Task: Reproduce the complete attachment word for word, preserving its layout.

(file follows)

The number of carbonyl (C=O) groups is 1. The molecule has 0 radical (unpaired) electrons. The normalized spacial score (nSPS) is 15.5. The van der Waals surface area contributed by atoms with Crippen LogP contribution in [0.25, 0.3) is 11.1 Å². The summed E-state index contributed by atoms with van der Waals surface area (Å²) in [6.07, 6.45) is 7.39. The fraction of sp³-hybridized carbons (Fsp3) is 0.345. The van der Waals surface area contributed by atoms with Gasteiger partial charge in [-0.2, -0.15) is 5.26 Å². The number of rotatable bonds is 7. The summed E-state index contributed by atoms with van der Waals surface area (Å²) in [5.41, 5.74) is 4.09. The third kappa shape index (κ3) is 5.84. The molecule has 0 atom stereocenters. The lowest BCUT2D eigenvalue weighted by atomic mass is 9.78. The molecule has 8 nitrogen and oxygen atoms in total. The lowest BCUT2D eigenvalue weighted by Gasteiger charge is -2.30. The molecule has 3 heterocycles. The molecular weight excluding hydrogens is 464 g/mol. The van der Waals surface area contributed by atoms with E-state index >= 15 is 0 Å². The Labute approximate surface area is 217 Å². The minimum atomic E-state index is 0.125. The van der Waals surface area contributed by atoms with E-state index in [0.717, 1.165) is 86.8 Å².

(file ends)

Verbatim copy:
The number of carbonyl (C=O) groups is 1. The molecule has 0 radical (unpaired) electrons. The normalized spacial score (nSPS) is 15.5. The van der Waals surface area contributed by atoms with Crippen LogP contribution in [0.25, 0.3) is 11.1 Å². The summed E-state index contributed by atoms with van der Waals surface area (Å²) in [6.07, 6.45) is 7.39. The fraction of sp³-hybridized carbons (Fsp3) is 0.345. The van der Waals surface area contributed by atoms with Gasteiger partial charge in [-0.2, -0.15) is 5.26 Å². The number of rotatable bonds is 7. The summed E-state index contributed by atoms with van der Waals surface area (Å²) in [5.41, 5.74) is 4.09. The third kappa shape index (κ3) is 5.84. The molecule has 0 atom stereocenters. The lowest BCUT2D eigenvalue weighted by atomic mass is 9.78. The molecule has 8 nitrogen and oxygen atoms in total. The lowest BCUT2D eigenvalue weighted by Gasteiger charge is -2.30. The molecule has 3 heterocycles. The molecular weight excluding hydrogens is 464 g/mol. The van der Waals surface area contributed by atoms with E-state index >= 15 is 0 Å². The Labute approximate surface area is 217 Å². The minimum atomic E-state index is 0.125. The van der Waals surface area contributed by atoms with E-state index in [0.717, 1.165) is 86.8 Å².